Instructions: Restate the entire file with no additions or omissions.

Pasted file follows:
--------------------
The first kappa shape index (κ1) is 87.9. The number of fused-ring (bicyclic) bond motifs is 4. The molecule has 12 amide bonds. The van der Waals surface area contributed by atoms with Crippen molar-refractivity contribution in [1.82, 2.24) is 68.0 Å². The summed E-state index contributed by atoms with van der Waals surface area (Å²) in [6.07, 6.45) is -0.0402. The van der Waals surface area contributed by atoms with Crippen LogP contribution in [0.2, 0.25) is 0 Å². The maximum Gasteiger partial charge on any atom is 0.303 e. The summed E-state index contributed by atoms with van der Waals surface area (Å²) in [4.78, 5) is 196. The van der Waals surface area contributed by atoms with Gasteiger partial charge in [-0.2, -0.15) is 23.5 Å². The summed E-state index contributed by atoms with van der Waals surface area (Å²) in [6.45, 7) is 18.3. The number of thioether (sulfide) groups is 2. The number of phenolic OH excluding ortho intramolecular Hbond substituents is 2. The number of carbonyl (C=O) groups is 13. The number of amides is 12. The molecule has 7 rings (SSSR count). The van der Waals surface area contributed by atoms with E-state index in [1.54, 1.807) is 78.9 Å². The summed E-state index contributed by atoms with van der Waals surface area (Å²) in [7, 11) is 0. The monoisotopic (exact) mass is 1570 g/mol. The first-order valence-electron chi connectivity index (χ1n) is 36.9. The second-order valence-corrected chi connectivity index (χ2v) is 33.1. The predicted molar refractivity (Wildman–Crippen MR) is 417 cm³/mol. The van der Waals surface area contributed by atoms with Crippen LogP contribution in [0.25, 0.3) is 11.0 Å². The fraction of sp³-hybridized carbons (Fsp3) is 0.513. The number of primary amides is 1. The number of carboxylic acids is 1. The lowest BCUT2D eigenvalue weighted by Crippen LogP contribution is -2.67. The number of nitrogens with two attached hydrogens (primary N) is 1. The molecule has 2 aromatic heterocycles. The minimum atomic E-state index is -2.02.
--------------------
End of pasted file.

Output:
The first kappa shape index (κ1) is 87.9. The number of fused-ring (bicyclic) bond motifs is 4. The molecule has 12 amide bonds. The van der Waals surface area contributed by atoms with Crippen molar-refractivity contribution in [1.82, 2.24) is 68.0 Å². The summed E-state index contributed by atoms with van der Waals surface area (Å²) in [6.07, 6.45) is -0.0402. The van der Waals surface area contributed by atoms with Crippen LogP contribution in [0.2, 0.25) is 0 Å². The maximum Gasteiger partial charge on any atom is 0.303 e. The summed E-state index contributed by atoms with van der Waals surface area (Å²) in [4.78, 5) is 196. The van der Waals surface area contributed by atoms with Gasteiger partial charge in [-0.2, -0.15) is 23.5 Å². The summed E-state index contributed by atoms with van der Waals surface area (Å²) in [6.45, 7) is 18.3. The number of thioether (sulfide) groups is 2. The number of phenolic OH excluding ortho intramolecular Hbond substituents is 2. The number of carbonyl (C=O) groups is 13. The number of amides is 12. The molecule has 7 rings (SSSR count). The van der Waals surface area contributed by atoms with E-state index in [1.54, 1.807) is 78.9 Å². The summed E-state index contributed by atoms with van der Waals surface area (Å²) in [7, 11) is 0. The monoisotopic (exact) mass is 1570 g/mol. The first-order valence-electron chi connectivity index (χ1n) is 36.9. The second-order valence-corrected chi connectivity index (χ2v) is 33.1. The predicted molar refractivity (Wildman–Crippen MR) is 417 cm³/mol. The van der Waals surface area contributed by atoms with Crippen LogP contribution in [0.25, 0.3) is 11.0 Å². The fraction of sp³-hybridized carbons (Fsp3) is 0.513. The number of primary amides is 1. The number of carboxylic acids is 1. The lowest BCUT2D eigenvalue weighted by Crippen LogP contribution is -2.67. The number of nitrogens with two attached hydrogens (primary N) is 1. The molecule has 2 aromatic heterocycles. The minimum atomic E-state index is -2.02.